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Nonito Donaire: “With the style that I’ve developed, anyone will fall”
By Joseph Herron — After annihilating five-division world titlist Jorge Arce this past Saturday night at the Toyota Center in Houston, Texas, boxing fans around the world are anxious to see who Nonito Donaire will step in the ring with in 2013.
Most fight fans and boxing scribes have been clamoring for a Super Bantamweight showdown with WBC title holder Abner Mares or WBA champ Guillermo Rigondeaux. While the matchmaking for Donaire has most recently been decided by boxing manager extraordinaire Cameron Dunkin and Hall of Fame promoter Bob Arum, “The Filipino Flash” claims that he is and always has been ready to take on the best fighters in boxing.
“As much as you want to fight someone, sometimes it just doesn’t happen in the boxing industry. It’s really not up to you unless you’re a Pacquiao or a Mayweather,” insists Nonito Donaire. “At this point in my career, I just tell my handlers that I want to fight this guy, and they see if they can make it happen.”
“If it’s not possible at the time, then they just send over the contract that says you’re fighting this person or that person. If they place Mares or Rigondeaux on that dotted line next to my name, then that’s who I’ll meet in the ring. That’s the way it usually is with me. It doesn’t matter who it is. If your name is on the contract, then that’s who I’m going to fight. It’s just a blessing to be able to fight as often as I have been.”
In an era in which most superstars of the sport average only two appearances per year, the 30 year old fighter feels it’s important for the faces of boxing to fight regularly.
“The only reason why the top fighters of the sport don’t fight more frequently is because of money. For the amount of money that the top fighters make per bout, they should fight more often. But a lot of people just don’t have that mentality.”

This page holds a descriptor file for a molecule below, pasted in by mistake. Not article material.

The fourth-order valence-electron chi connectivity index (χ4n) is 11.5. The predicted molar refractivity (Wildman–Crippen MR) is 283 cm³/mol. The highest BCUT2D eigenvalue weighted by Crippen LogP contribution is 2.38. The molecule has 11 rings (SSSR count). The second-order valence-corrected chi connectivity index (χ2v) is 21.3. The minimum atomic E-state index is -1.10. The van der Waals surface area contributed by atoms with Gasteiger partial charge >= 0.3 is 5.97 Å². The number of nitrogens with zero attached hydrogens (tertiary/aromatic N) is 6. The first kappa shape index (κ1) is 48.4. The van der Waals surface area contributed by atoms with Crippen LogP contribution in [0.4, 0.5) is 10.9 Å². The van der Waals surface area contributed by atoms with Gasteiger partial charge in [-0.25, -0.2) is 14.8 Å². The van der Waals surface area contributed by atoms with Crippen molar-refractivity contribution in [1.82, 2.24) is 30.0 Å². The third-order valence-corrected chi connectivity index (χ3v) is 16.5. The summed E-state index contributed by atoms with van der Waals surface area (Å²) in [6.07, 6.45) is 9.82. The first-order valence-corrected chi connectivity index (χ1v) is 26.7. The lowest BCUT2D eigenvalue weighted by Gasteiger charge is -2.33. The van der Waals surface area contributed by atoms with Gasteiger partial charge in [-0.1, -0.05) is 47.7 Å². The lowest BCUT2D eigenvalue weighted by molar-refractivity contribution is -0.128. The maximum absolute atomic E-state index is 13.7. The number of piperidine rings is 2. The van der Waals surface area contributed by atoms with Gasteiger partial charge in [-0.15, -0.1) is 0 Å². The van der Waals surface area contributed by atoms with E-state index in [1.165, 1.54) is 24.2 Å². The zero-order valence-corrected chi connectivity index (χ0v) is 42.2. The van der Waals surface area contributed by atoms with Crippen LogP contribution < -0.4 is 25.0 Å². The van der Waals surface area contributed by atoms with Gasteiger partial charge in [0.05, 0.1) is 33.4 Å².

“For me, it makes me a better fighter to stay as active as possible. If you’ve been in the industry for a long, long time, it’s hard to go to the gym every day and stay sharp and motivated if you don’t have a fight scheduled. But if you do have a fight on the boxing calendar, you have to train. You have to stay focused and determined. That’s ultimately why I chose to fight for a fourth time this year.”
“Because I’ve stayed so active, I feel great and feel like I’m always improving. For the health of the sport, the elite fighters should do the same thing. It gives fans something special to look forward to.”
After staying active and experimenting with different fight tactics over his previous four bouts in 2012, Nonito truly believes that he will prove to be a difficult outing for any fighter he faces next year.
“I’ve shown over the past year that I’m a very resourceful and versatile fighter. I have the confidence in my abilities that I will come out victorious every time I step in the ring. I don’t think there’s anyone who can come close with the style that I’ve been creating.”
“I really don’t concern myself with what other fighters feel they bring to the ring. It could be Rigondeaux or Mares…I’m going to go out there and execute my fight plan and not worry about what they can do.”